Developmental progress of children with pervasive developmental disorder and/or sensory processing disorder enrolled in a DIR/Floortime therapy group
A prospective, longitudinal study of twenty children diagnosed with pervasive developmental disorder (PDD) and/or sensory processing disorder (SPD) was conducted at a pediatric therapy clinic. The participants were enrolled in Penguin Playgroups, a DIR/Floortime based developmental play group. They were first assessed during intake and then re-assessed an average of 13.5 months later. The study explored developmental progress after intervention, factors such as age and time spent in intervention, and differences between two ICDL diagnostic categories, regulatory-sensory and neurodevelopmental disorder. The instrument used in the study was the Sensory Profile, a 125 item, five-point Likert scale caregiver questionnaire created by Winnie Dunn designed to measure a child's sensory responses to every day situations. There are three score groupings (factor group, quadrant scores, and expanded cut scores) consisting of 27 scales in all. When scores at Tp1 and Tp2 were compared, statistical significance was found at a < .05 level on two scales, and trends at a < .10 level were found on two scales. Three of these findings moved in the hypothesized directions where one did not. No statistical significance was found when age and time spent in intervention was looked at. Three trends were found when exploring age and one trend was found when exploring time spent in intervention. When investigating the differences between the ICDL diagnostic categories, the neurodevelopmental group moved more toward the typical range of functioning than the regulatory-sensory group. Overall, statistical significance was found on three scales and trends were found on four scales when comparing the two groups mean change scores. There was not enough statistical significance found to support any of the hypotheses in this study. Although the significance and trends that were found generally move in the hypothesized direction, there was not significant change on the majority of the scales. Due to the limited sample size, this study serves as an exploratory study and results cannot be used to generalize to the greater population.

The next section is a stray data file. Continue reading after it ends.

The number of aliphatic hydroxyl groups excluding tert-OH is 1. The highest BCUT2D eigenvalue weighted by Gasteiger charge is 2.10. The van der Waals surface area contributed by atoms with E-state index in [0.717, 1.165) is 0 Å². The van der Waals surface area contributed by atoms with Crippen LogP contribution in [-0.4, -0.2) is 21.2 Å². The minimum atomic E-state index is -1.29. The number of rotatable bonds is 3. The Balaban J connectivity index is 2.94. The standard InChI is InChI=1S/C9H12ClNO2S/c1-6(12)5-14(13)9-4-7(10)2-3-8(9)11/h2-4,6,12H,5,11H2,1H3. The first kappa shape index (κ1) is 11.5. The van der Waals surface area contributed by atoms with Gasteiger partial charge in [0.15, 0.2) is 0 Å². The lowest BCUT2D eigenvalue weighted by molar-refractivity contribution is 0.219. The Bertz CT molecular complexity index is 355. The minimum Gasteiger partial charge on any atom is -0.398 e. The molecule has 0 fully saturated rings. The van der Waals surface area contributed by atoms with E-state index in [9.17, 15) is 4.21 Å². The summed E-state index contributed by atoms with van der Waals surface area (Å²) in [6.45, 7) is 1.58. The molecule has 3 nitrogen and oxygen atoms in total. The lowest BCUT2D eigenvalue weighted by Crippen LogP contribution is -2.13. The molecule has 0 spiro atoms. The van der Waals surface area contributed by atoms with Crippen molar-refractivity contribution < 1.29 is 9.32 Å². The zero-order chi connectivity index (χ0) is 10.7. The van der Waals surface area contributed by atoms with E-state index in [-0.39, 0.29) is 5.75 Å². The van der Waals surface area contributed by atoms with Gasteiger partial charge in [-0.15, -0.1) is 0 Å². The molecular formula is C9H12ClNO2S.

0620: Developmental psychology
0622: Clinical psychology